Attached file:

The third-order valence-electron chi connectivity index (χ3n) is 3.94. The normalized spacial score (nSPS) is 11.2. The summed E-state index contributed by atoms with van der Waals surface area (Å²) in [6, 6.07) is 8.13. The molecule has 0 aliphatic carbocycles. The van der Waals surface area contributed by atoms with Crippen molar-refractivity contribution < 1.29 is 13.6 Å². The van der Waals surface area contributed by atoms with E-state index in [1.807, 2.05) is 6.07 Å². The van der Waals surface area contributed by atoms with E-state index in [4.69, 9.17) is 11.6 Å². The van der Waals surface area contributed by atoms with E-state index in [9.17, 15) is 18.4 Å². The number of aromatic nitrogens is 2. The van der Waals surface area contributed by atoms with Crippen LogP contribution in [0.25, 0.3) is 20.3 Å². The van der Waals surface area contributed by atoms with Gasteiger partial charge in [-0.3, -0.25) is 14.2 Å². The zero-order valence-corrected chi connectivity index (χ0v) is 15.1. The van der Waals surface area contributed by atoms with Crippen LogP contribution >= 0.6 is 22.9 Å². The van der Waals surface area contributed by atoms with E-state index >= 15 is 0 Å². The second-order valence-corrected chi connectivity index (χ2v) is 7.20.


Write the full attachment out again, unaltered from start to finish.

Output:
The third-order valence-electron chi connectivity index (χ3n) is 3.94. The normalized spacial score (nSPS) is 11.2. The summed E-state index contributed by atoms with van der Waals surface area (Å²) in [6, 6.07) is 8.13. The molecule has 0 aliphatic carbocycles. The van der Waals surface area contributed by atoms with Crippen molar-refractivity contribution < 1.29 is 13.6 Å². The van der Waals surface area contributed by atoms with E-state index in [1.807, 2.05) is 6.07 Å². The van der Waals surface area contributed by atoms with E-state index in [4.69, 9.17) is 11.6 Å². The van der Waals surface area contributed by atoms with E-state index in [9.17, 15) is 18.4 Å². The number of aromatic nitrogens is 2. The van der Waals surface area contributed by atoms with Crippen LogP contribution in [0.25, 0.3) is 20.3 Å². The van der Waals surface area contributed by atoms with Gasteiger partial charge in [-0.3, -0.25) is 14.2 Å². The zero-order valence-corrected chi connectivity index (χ0v) is 15.1. The van der Waals surface area contributed by atoms with Crippen LogP contribution >= 0.6 is 22.9 Å². The van der Waals surface area contributed by atoms with E-state index >= 15 is 0 Å². The second-order valence-corrected chi connectivity index (χ2v) is 7.20.